Particulate matter disrupts human lung endothelial barrier integrity via ROS- and p38 MAPK-dependent pathways Article

Wang, T, Chiang, ET, Moreno-Vinasco, L et al. (2010). Particulate matter disrupts human lung endothelial barrier integrity via ROS- and p38 MAPK-dependent pathways . AMERICAN JOURNAL OF RESPIRATORY CELL AND MOLECULAR BIOLOGY, 42(4), 442-449. 10.1165/rcmb.2008-0402OC

cited authors

  • Wang, T; Chiang, ET; Moreno-Vinasco, L; Lang, GD; Pendyala, S; Samet, JM; Geyh, AS; Breysse, PN; Chillrud, SN; Natarajan, V; Garcia, JGN



  • Epidemiologic studies have linked exposure to airborne pollutant particulate matter (PM) with increased cardiopulmonary mortality and morbidity. The mechanisms of PM-mediated lung pathophysiology, however, remain unknown. We tested the hypothesis that PM, via enhanced oxidative stress, disrupts lung endothelial cell (EC) barrier integrity, thereby enhancing organ dysfunction. Using PM collected from Ft. McHenry Tunnel (Baltimore, MD), we assessed PM-mediated changes in transendothelial electrical resistance (TER) (a highly sensitive measure of barrier function), reactive oxygen species (ROS) generation, and p38 mitogen-activated protein kinase (MAPK) activation in human pulmonary artery EC. PM induced significant dose (10-100 μg/ml)- and time (0-10 h)-dependent EC barrier disruption reflected by reduced TER values. Exposure of human lung EC to PM resulted in significant ROS generation, which was directly involved in PM-mediated EC barrier dysfunction, as N-acetyl-cysteine (NAC, 5 mM) pretreatment abolished both ROS production and barrier disruption induced by PM. Furthermore, PM induced p38 MAPK activation and HSP27 phosphorylation, events that were both attenuated by NAC. In addition, PM-induced EC barrier disruption was partially prevented by the p38 MAP kinase inhibitor SB203580 (10 μM) as well as by reduced expression of either p38MAPK β or HSP27 (siRNA). These results demonstrate that PM induces ROS generation in human lung endothelium, resulting in oxidative stress-mediated EC barrier disruption via p38 MAPK- and HSP27-dependent pathways. These findings support a novel mechanism for PM-induced lung dysfunction and adverse cardiopulmonary outcomes.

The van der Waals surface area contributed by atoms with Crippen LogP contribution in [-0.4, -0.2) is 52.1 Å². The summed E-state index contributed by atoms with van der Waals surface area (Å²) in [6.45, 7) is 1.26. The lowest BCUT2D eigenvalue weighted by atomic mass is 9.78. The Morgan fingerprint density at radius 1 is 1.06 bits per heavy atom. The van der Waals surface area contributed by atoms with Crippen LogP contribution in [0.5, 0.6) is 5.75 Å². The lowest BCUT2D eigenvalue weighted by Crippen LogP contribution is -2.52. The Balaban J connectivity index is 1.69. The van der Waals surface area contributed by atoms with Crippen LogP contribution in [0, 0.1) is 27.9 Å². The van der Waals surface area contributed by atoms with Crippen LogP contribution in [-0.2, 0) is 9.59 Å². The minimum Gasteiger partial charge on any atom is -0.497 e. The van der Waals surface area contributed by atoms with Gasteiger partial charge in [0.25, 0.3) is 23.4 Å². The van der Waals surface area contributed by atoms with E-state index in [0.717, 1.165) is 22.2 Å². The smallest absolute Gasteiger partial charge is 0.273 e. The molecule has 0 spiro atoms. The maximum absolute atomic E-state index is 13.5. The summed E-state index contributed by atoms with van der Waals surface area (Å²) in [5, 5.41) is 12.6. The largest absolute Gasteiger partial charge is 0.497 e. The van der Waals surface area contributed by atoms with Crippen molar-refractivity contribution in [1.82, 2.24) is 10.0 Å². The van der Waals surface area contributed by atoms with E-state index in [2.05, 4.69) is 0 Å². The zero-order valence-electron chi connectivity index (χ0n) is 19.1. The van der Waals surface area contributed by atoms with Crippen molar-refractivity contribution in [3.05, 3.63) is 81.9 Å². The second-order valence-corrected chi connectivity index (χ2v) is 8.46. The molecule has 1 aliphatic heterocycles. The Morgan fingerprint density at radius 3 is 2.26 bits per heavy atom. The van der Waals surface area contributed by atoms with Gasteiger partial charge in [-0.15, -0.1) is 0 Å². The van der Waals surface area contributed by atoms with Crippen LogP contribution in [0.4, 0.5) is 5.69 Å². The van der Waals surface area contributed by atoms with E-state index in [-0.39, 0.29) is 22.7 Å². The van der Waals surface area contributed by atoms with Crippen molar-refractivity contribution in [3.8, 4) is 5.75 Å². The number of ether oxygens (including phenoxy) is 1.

publication date

  • April 1, 2010

Digital Object Identifier (DOI)

start page

  • 442

end page

  • 449


  • 42


  • 4